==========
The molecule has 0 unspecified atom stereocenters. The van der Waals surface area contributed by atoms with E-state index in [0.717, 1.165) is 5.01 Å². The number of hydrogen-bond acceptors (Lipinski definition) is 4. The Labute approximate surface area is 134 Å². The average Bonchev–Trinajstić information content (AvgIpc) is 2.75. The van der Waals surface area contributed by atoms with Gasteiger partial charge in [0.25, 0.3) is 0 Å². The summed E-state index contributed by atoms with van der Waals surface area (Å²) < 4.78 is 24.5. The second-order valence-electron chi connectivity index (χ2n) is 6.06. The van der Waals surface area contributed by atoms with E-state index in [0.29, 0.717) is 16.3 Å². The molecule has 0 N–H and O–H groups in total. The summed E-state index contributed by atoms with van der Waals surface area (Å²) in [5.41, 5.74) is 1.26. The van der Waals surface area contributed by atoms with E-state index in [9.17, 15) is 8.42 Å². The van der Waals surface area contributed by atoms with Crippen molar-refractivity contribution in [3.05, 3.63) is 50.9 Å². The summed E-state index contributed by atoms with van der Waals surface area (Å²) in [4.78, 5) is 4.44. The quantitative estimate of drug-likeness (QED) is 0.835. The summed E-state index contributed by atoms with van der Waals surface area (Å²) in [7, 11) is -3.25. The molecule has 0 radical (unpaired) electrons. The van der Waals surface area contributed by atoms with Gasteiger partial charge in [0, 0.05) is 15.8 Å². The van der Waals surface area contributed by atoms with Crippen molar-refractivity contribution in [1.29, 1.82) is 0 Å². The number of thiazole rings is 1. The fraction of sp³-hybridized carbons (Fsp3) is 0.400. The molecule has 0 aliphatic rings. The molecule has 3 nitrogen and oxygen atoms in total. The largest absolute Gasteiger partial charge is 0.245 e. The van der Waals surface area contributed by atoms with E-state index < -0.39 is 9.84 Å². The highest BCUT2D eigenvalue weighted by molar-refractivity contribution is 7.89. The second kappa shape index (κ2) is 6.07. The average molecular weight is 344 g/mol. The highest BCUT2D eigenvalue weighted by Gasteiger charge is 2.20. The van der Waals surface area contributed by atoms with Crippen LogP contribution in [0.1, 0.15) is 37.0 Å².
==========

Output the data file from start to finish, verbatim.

The molecule has 0 unspecified atom stereocenters. The van der Waals surface area contributed by atoms with E-state index in [0.717, 1.165) is 5.01 Å². The number of hydrogen-bond acceptors (Lipinski definition) is 4. The Labute approximate surface area is 134 Å². The average Bonchev–Trinajstić information content (AvgIpc) is 2.75. The van der Waals surface area contributed by atoms with Gasteiger partial charge in [0.25, 0.3) is 0 Å². The summed E-state index contributed by atoms with van der Waals surface area (Å²) < 4.78 is 24.5. The second-order valence-electron chi connectivity index (χ2n) is 6.06. The van der Waals surface area contributed by atoms with E-state index in [0.29, 0.717) is 16.3 Å². The molecule has 0 N–H and O–H groups in total. The summed E-state index contributed by atoms with van der Waals surface area (Å²) in [5.41, 5.74) is 1.26. The van der Waals surface area contributed by atoms with E-state index in [9.17, 15) is 8.42 Å². The van der Waals surface area contributed by atoms with Crippen molar-refractivity contribution in [3.05, 3.63) is 50.9 Å². The summed E-state index contributed by atoms with van der Waals surface area (Å²) in [4.78, 5) is 4.44. The quantitative estimate of drug-likeness (QED) is 0.835. The summed E-state index contributed by atoms with van der Waals surface area (Å²) in [7, 11) is -3.25. The molecule has 0 radical (unpaired) electrons. The van der Waals surface area contributed by atoms with Gasteiger partial charge in [0, 0.05) is 15.8 Å². The van der Waals surface area contributed by atoms with Crippen molar-refractivity contribution in [1.29, 1.82) is 0 Å². The number of thiazole rings is 1. The fraction of sp³-hybridized carbons (Fsp3) is 0.400. The molecule has 0 aliphatic rings. The molecule has 3 nitrogen and oxygen atoms in total. The largest absolute Gasteiger partial charge is 0.245 e. The van der Waals surface area contributed by atoms with E-state index < -0.39 is 9.84 Å². The highest BCUT2D eigenvalue weighted by molar-refractivity contribution is 7.89. The second kappa shape index (κ2) is 6.07. The average molecular weight is 344 g/mol. The highest BCUT2D eigenvalue weighted by Gasteiger charge is 2.20. The van der Waals surface area contributed by atoms with Crippen LogP contribution in [0.1, 0.15) is 37.0 Å².